The FRC notes that there are frequent calls to reform the accounting for intangible assets, partly in response to the move to a knowledge-based economy. Therefore, the FRC paper published today considers the case for radical change to the accounting for intangible assets and the likelihood of such change being made in the near future.

It suggests that:

  • relevant and useful information could be provided without the need to recognise more intangible assets in companies’ balance sheets;
  • such information could cover a range of factors, broader than the definition of intangible assets in accounting standards, that are relevant to the generation of value;
  • improvements could be made on a voluntary basis within current reporting frameworks (such as the strategic report); and
  • participants in the reporting supply chain could collaborate to bring about improvements.

The paper is structured into five sections:

  • Section 1 introduces the subject and notes the objectives of the paper.
  • Section 2 discusses the implications of the IASB's Conceptual Framework for the reporting of intangibles. It relates its conclusions to the economic features of intangibles that are identified in the literature.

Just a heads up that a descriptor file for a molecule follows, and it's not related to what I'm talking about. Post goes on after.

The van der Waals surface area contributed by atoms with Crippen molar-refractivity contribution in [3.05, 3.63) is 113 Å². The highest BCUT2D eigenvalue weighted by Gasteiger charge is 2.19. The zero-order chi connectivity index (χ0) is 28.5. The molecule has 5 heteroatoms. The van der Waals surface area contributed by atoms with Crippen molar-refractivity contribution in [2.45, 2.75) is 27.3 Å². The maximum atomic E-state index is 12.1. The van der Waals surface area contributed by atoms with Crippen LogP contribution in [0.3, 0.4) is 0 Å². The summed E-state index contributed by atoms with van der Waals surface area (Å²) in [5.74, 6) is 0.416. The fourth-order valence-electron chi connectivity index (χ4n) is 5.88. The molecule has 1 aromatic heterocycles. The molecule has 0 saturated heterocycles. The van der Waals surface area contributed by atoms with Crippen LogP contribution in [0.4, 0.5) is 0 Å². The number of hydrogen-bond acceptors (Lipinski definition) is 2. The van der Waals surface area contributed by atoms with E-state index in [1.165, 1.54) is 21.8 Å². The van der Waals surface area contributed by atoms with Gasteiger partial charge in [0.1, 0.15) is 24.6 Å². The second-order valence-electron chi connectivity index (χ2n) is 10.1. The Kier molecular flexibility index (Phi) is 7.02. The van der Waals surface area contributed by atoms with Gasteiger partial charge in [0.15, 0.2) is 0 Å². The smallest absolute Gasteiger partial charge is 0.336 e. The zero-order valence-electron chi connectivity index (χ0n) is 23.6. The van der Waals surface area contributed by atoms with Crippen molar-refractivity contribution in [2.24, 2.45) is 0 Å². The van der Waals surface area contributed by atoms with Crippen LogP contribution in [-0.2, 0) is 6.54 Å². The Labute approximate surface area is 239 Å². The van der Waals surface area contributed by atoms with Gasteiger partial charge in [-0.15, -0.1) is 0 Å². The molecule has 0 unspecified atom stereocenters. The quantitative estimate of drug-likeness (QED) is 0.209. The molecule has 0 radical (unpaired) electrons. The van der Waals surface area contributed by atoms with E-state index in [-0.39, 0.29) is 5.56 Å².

• Section 3 considers possible improvements to the reporting of expenses incurred to develop intangibles that cannot be capitalised in financial statements but are expected to benefit future periods.
  • Section 4 discusses how narrative reporting, including the use of metrics, might be used to provide better information for investors on intangibles.
  • Section 5 notes that further consideration is required of the implementation of the suggestions made in the paper and the role of preparers, investors, and standard-setters in that process.

Please click to access the consultation paper on the FRC website. Comments are requested by 30 April 2019.

Accountancy Europe responds to EC expert group report on disclosure of climate-related information

06 Feb 2019

Accountancy Europe has responded to the report on companies' disclosure of climate-related information issued by the Technical Expert Group on Sustainable Finance set up by the European Commission (EC). While the response notes that the initiative brings a great opportunity to link financial and non-financial information, improving integration of corporate reporting, Accountancy Europe also voices some concerns.